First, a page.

In Kelly’s pictures, I miss the trapeze by less than an inch. In my mind, the trapeze is merely a prop, an opportunity gladly missed on the day that I had the guts to climb to the top of that pole and leap off. The safety rope stuck on my way to earth, so I had the dubious pleasure of hearing everyone tell me how brave I was—while I hung there.
The ropes course was the most active part of the tour, while the zip-lines were a rush of speed and amazing views as we reclined comfortably in our chair-seat-harness contraptions and let gravity rocket us downhill.
The length of its runs, the innovative equipment and the ambitious nature of its other challenges set Kapalua’s course apart from other activities we have tried. That’s the way it is supposed to be, says Adam Quinn, Kapalua Land Company’s director of resort activities.
“We are the biggest, baddest, fastest zip-line in the State of Hawai‘i,” Quinn says. “We are a magic carpet ride, just without the carpet.”
You’ll have to forgive Quinn if he gets a little excited talking about his pet project. Three years ago, he submitted an eco-tourism list to his bosses, outlining ways the resort could expand its scope of activities for families. Somebody circled “Zip-line,” and the next thing Quinn knew, he was tromping the mountainside above Kapalua. He spent the next two years laying out his vision for the Mountain Outpost course.
Kapalua brought in zip-line builder Todd Domeck of Louisville, Kentucky, to turn Quinn’s vision into reality. Domeck, owner of Experiential Resources Inc., says he has built many zip-lines, but never one on the scale of Kapalua’s. “It is the longest tour in the United States, and maybe the longest in the world. It was a very challenging location to build in.”
Kapalua’s challenges to create a course in the area called Wao Akua, or Place of the Gods, began long before the construction phase. There were plenty of cultural t’s to cross and environmental i’s to dot.
“We spent a great deal of time working with the local kupuna (Hawaiian elders) to make sure the processes we were about to employ were aligned with cultural sensitivities,” Quinn says. “Not only did we have kupuna come up to perform blessings, our guides ask permission to enter daily.”
Kapalua Adventures is also following through on a commitment to reforest the area in native plants. Mirroring the whole resort’s move to recycle and go green, the mountain is kept free of litter and garbage. Quinn says that 10 percent of the adventure program’s profit is donated to the Pu‘u Kukui Watershed Preserve.
The protected mountaintop tropical forest at Pu‘u Kukui provides an intriguing parallel to the terrain where zip-lines were conceived. “It started as a way for researchers to access the forest canopy in Costa Rica,” Domeck says. “It wasn’t long before someone recognized the opportunity. There are now more than 300 zip-lines in Costa Rica.”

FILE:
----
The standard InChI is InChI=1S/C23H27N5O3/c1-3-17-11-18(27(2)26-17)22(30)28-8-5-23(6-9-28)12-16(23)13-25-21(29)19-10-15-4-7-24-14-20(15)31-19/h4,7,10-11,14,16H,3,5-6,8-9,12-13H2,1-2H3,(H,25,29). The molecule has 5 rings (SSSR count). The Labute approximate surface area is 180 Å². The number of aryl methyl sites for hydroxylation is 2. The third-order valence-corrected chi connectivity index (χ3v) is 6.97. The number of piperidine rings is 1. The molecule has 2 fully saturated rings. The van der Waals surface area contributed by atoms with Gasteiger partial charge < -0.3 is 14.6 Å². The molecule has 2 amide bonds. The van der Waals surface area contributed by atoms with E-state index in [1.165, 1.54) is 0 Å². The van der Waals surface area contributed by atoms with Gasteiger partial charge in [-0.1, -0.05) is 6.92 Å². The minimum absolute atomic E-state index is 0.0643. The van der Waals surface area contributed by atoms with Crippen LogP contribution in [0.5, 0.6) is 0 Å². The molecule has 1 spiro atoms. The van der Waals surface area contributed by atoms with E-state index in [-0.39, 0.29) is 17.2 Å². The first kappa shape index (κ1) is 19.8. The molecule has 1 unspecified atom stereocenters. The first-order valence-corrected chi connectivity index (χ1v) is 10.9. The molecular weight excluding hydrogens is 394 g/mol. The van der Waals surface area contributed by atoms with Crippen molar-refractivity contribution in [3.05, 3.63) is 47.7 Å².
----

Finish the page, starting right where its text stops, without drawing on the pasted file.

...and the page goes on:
Domeck adds that the first zip-line tour in the United States was Skyline Eco-Adventures, founded in 2002 and based on Haleakala Ranch. My family had so much fun at Skyline on one of Mark’s previous birthdays, we decided to give Kapalua a try.
After the ropes course, the zip-lines seemed tame. Of course, Mark and his buddy Ikaika made their bodies as streamlined as possible to maximize their speed. “Penciling” is what the guides call it. When the wind is right and the body mass is heavy enough, it is possible to eclipse speeds of sixty miles an hour. I hit at least forty mph, while Mark and Ikaika may have reached fifty while streaking over gulches, meadows and a bit of former pineapple field.
As we neared each landing area, the guides waiting there motioned for us to perform a “starfish” maneuver to slow down. By spreading our arms and legs wide like echinoderms, we increased wind resistance before our trolleys hit the sophisticated block-and-spring braking system that brought us to stops smoothly and evenly. Each arrival was announced with a loud clack that put an exclamation point on the ride.
The zip-line trolley and harness systems used by Kapalua Adventures are a big part of what makes it so fun and comfortable. Each person’s trolley uses two six-inch-diameter carbon-fiber wheels. Imagine a pair of industrial-grade skateboard wheels. That makes for a smooth and quiet ride down 2,500 feet of steel cable. Zip-lines are set up in pairs so family members and friends can take in the scenery side-by-side, or even hold “pencil” races.
In its effort to cater to a new breed of traveler, Kapalua has responded to the challenge with a business based on boldness and perceived risk. So far, the oldest zip-liner to accept their challenge was an eighty-six-year-old woman. Ridership has grown “exponentially” each month since the soft opening at the beginning of this year. It makes you wonder what the folks at Kapalua Adventures will dream up next.